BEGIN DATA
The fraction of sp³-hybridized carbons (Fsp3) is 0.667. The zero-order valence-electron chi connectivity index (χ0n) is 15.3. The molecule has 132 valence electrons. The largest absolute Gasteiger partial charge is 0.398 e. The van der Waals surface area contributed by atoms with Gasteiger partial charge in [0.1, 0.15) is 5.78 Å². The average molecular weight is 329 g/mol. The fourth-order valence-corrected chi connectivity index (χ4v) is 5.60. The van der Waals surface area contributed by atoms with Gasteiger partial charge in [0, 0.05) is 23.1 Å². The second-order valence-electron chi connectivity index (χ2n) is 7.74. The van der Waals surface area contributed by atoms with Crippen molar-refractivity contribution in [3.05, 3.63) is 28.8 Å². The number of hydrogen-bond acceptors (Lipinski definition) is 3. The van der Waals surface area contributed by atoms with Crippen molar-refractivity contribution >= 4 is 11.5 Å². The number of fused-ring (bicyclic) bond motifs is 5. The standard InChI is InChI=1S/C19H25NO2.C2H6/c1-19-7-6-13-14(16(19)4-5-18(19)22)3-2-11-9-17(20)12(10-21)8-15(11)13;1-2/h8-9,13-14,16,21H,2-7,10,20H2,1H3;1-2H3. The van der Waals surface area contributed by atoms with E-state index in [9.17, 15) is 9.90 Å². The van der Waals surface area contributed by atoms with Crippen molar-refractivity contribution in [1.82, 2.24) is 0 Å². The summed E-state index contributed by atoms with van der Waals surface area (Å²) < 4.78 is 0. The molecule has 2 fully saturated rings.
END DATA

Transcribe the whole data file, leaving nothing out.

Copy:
The fraction of sp³-hybridized carbons (Fsp3) is 0.667. The zero-order valence-electron chi connectivity index (χ0n) is 15.3. The molecule has 132 valence electrons. The largest absolute Gasteiger partial charge is 0.398 e. The van der Waals surface area contributed by atoms with Gasteiger partial charge in [0.1, 0.15) is 5.78 Å². The average molecular weight is 329 g/mol. The fourth-order valence-corrected chi connectivity index (χ4v) is 5.60. The van der Waals surface area contributed by atoms with Gasteiger partial charge in [0, 0.05) is 23.1 Å². The second-order valence-electron chi connectivity index (χ2n) is 7.74. The van der Waals surface area contributed by atoms with Crippen molar-refractivity contribution in [3.05, 3.63) is 28.8 Å². The number of hydrogen-bond acceptors (Lipinski definition) is 3. The van der Waals surface area contributed by atoms with Crippen molar-refractivity contribution >= 4 is 11.5 Å². The number of fused-ring (bicyclic) bond motifs is 5. The standard InChI is InChI=1S/C19H25NO2.C2H6/c1-19-7-6-13-14(16(19)4-5-18(19)22)3-2-11-9-17(20)12(10-21)8-15(11)13;1-2/h8-9,13-14,16,21H,2-7,10,20H2,1H3;1-2H3. The van der Waals surface area contributed by atoms with E-state index in [9.17, 15) is 9.90 Å². The van der Waals surface area contributed by atoms with Crippen molar-refractivity contribution in [1.82, 2.24) is 0 Å². The summed E-state index contributed by atoms with van der Waals surface area (Å²) < 4.78 is 0. The molecule has 2 fully saturated rings.